During their stay in Chile, the U.S. troops successfully met all of the formation’s training objectives and established a strong partnership with the FACh.

Using training and technology to fight drug trafficking


The night vision technology will help the Chilean Air Force fight drug trafficking by detecting narco-flights.

“The training will enable the FACh to fight the drug cartels, identify new drug trafficking routes and be more effective in their missions,” said Carlos Mendoza Mora, a security consultant with Strategic Project Consulting, a private management consulting firm in Mexico City. "The main crimes that the Chilean Air Force is facing are related to the fight against transnational organized crime – particularly the drug cartels, which have been undergoing rapid changes – and the fight against terrorism.”

“The drug cartels have been modernizing the technology that they use. The use of drones of all types has multiplied, and they are difficult to identify using traditional mechanisms, such as radar,” Mendoza Mora explained. “The use of F-16 fighter jets and NVG equipment could inhibit the use of this type of equipment."

Cooperation between the Chilean and the U.S. Air Forces is producing good results.

"The cooperation between these countries involves a sustained commitment to deter transnational criminal organizations and preserve the security and stability of the region,” Mendoza Mora said. "Whenever there is this type of exchange in terms of training, there is an appropriate level of synergy and shared knowledge that is attained between the troops and officers. Formative links are established.”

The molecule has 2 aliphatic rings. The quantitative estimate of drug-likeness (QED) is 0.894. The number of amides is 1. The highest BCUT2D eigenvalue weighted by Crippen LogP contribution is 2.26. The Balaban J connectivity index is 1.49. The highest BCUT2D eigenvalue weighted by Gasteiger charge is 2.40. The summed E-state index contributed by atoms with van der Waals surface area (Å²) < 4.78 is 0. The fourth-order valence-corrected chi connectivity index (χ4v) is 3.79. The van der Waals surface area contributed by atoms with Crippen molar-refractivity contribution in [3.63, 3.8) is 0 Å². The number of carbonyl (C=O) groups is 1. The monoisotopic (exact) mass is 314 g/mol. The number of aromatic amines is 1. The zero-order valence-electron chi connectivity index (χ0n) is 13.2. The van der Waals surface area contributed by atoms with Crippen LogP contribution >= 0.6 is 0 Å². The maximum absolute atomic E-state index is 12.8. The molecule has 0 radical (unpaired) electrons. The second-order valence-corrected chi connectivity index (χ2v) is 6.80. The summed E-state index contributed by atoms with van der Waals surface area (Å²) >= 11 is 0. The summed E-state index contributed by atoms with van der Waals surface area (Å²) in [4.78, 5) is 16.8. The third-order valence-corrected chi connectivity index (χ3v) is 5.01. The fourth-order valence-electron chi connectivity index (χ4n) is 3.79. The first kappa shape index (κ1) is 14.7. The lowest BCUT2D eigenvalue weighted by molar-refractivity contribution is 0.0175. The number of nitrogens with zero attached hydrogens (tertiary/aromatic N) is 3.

The utility of night vision goggles


Night vision goggles, monocles, and multifunctional systems are optical devices that allow crew members to operate without problems in the middle of the night, according to the website Visores Nocturnos
.

The viewing devices can be used in areas with little or no visibility. They capture the existing ambient light and transform the incoming photons into electrons, which then penetrate the lens to become amplified on a phosphor screen.

NVG operations are not improvised. Detailed planning is carried out on the route to be taken. Prior flybys are made to mark the route, map the area, and record the paths taken; that information is then applied to actual flights, El Mercurio
reported on June 14, 2011.

FACh has 46 F-16 fighter jets in its fleet, made up of 10 F-16C/D Block 50/52 units acquired in 2002, 18 F-16 MLU M2 units acquired in 2005, and 18 F-16 MLU M4 units acquired in 2008, according to a report in Sur Noticias
.


All training is based on strategic planning; what matters is to determine its OBJECTIVE